BlockCypher provides Bitcoin wallet services to larger organizations such as exchanges and payment providers. During the recent fracas of “dust” transactions crowding the Bitcoin network, one of their larger clients, Erik Voorhees’ ShapeShift.io, suffered a double-spend attack amounting to 2.6 BTC.
The biggest offering of BlockCypher is what they call a “Confidence Factor” which basically means what it sounds like – if the processor is reasonably sure (as in more than 99%) that a double-spend will not be attempted, the transaction is processed with zero confirmations. BlockCypher describes their method like so:
In simpler terms, if an unconfirmed transaction returns a confidence factor of 99.9%, then our data says there’s a 0.1% chance that an attempted double-spend will succeed. By design, we’re conservative. Even when we return 90% confidence, the likelihood of a successful double-spend is significantly lower than 10%.
The ability to do fast transactions is crucial to a business like ShapeShift, which offers instant conversions between cryptocurrencies. The technology is useful to Bitnet, the payment processor that has made several strategic partnerships in the last few months, not the least of which was with Cardinal Commerce, one of the bigger payment providers on the globe. Their ability to process transactions quickly and seamlessly is critical to their business model, and so it is no surprise that they have integrated BlockCypher’s Confidence Factor as well.
Although vague as to how it occurred, a representative of BlockCypher, Josh Cincinnati, has published an insightful blog explaining that the attack vector used to execute the double-spend has already been patched. By successively implementing improvements to their algorithm after any successful attack, Cincinnati says, the company has systematically improved the likelihood that zero-confirmation transactions passed through will not wind up double-spent. He writes:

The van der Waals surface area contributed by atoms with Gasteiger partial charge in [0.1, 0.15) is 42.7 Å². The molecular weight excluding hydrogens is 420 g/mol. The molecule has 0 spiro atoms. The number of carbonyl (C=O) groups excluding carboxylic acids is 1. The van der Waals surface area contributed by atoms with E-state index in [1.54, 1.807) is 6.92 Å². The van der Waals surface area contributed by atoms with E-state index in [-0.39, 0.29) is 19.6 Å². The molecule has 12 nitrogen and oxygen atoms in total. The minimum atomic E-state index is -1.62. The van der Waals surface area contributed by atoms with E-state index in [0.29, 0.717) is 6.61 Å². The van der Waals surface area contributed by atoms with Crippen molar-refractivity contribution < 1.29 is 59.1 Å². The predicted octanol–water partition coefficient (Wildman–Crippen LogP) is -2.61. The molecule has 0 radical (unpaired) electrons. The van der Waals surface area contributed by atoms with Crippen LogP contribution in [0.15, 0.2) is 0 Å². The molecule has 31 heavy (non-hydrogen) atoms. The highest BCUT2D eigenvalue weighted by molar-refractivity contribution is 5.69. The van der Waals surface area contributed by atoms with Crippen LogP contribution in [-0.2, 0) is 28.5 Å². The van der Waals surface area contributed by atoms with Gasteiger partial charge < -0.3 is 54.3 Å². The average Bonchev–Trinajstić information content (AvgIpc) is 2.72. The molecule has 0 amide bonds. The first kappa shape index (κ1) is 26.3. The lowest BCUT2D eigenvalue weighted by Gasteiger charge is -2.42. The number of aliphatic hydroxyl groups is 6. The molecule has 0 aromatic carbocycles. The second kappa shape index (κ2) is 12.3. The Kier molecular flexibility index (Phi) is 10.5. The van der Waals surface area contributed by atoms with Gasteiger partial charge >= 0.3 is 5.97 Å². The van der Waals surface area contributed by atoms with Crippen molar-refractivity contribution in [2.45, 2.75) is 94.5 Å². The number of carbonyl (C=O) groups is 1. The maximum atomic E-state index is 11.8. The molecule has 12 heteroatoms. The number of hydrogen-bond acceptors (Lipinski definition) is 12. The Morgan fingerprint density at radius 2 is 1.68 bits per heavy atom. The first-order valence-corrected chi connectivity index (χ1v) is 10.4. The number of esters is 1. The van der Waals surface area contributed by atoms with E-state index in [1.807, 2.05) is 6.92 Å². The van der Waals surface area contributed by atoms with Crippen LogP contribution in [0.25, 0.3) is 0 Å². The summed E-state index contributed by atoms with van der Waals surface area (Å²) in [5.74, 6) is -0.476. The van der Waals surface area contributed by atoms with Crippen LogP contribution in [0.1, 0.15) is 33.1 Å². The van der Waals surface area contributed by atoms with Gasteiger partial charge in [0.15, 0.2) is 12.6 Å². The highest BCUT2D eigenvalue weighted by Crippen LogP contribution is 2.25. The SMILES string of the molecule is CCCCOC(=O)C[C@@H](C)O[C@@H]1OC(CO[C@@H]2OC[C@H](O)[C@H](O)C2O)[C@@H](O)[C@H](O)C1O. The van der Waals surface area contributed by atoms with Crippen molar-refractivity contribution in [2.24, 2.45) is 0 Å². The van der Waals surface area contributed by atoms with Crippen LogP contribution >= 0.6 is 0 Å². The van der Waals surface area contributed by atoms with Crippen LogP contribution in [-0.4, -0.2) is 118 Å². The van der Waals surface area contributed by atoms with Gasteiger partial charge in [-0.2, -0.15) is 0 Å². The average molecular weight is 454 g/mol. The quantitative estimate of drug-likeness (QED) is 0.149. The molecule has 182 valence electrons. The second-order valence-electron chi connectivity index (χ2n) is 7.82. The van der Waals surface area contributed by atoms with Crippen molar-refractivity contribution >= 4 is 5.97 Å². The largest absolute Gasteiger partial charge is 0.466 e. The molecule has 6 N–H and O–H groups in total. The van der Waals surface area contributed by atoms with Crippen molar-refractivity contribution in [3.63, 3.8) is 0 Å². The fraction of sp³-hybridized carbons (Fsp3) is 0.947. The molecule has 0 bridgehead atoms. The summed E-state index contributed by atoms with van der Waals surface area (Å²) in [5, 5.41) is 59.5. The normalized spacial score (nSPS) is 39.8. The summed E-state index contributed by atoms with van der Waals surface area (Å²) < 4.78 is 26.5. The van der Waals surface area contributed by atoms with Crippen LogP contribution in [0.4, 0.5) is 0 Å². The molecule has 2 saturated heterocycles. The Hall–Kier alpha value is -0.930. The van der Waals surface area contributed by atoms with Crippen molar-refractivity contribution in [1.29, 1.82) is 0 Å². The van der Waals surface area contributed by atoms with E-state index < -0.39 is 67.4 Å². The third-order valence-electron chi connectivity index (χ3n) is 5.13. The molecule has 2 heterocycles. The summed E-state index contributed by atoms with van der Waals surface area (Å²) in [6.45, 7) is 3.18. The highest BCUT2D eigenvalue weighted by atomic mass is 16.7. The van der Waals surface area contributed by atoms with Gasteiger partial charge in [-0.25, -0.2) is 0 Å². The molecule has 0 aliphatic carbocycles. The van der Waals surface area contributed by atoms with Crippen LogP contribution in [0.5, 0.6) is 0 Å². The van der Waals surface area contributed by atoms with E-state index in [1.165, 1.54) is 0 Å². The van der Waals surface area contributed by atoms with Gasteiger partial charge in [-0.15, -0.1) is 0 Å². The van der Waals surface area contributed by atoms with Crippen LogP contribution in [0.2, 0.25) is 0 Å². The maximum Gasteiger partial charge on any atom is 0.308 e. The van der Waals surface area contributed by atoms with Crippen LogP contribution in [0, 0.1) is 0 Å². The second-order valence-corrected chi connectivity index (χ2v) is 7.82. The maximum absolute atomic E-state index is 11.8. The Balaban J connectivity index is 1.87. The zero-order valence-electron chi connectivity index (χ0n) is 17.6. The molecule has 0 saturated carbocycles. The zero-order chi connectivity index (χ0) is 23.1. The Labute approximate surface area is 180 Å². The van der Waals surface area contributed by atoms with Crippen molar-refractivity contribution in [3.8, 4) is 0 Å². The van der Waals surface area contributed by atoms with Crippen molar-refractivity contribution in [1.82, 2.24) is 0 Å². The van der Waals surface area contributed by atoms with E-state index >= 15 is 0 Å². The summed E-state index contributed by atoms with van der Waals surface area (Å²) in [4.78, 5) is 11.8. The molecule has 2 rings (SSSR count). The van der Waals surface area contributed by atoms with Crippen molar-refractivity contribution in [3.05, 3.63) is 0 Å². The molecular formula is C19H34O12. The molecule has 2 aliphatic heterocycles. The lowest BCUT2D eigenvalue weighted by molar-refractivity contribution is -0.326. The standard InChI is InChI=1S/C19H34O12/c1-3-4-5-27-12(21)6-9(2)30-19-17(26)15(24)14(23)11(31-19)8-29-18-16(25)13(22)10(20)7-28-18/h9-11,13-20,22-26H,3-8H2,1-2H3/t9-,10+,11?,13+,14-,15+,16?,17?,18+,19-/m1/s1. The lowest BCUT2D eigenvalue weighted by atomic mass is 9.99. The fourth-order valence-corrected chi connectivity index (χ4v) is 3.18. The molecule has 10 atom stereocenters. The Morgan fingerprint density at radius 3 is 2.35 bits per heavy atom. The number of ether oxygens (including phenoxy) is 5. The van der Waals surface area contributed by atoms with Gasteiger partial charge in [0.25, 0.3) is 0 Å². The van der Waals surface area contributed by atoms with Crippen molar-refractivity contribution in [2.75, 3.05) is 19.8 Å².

In fact, we’ve witnessed dozens of different kinds of double-spend attempts, some successful, some not. All those cases — this one included — provide useful lessons that iteratively improve our Confidence Factor. […] 99.989% of double-spend attempts were against transactions with less than 90% Confidence, and even fewer were successful. Our Confidence Factor, even with a low threshold of 90%, does an excellent job of filtering the most problematic and risky transactions.
He says that there were more than 100,000 double-spend attempts on the network during the same period as the ShapeShift double-spend, but of those, only 11 were targeted at transactions that BlockCypher’s Confidence Factor had rated more than 90%. In large enough quantities and if successful, these could have been very damaging, but they were not successful. Out of all these attempts, the post illustrates, only one was successful, and it had nothing to do with Bitcoin being broken.
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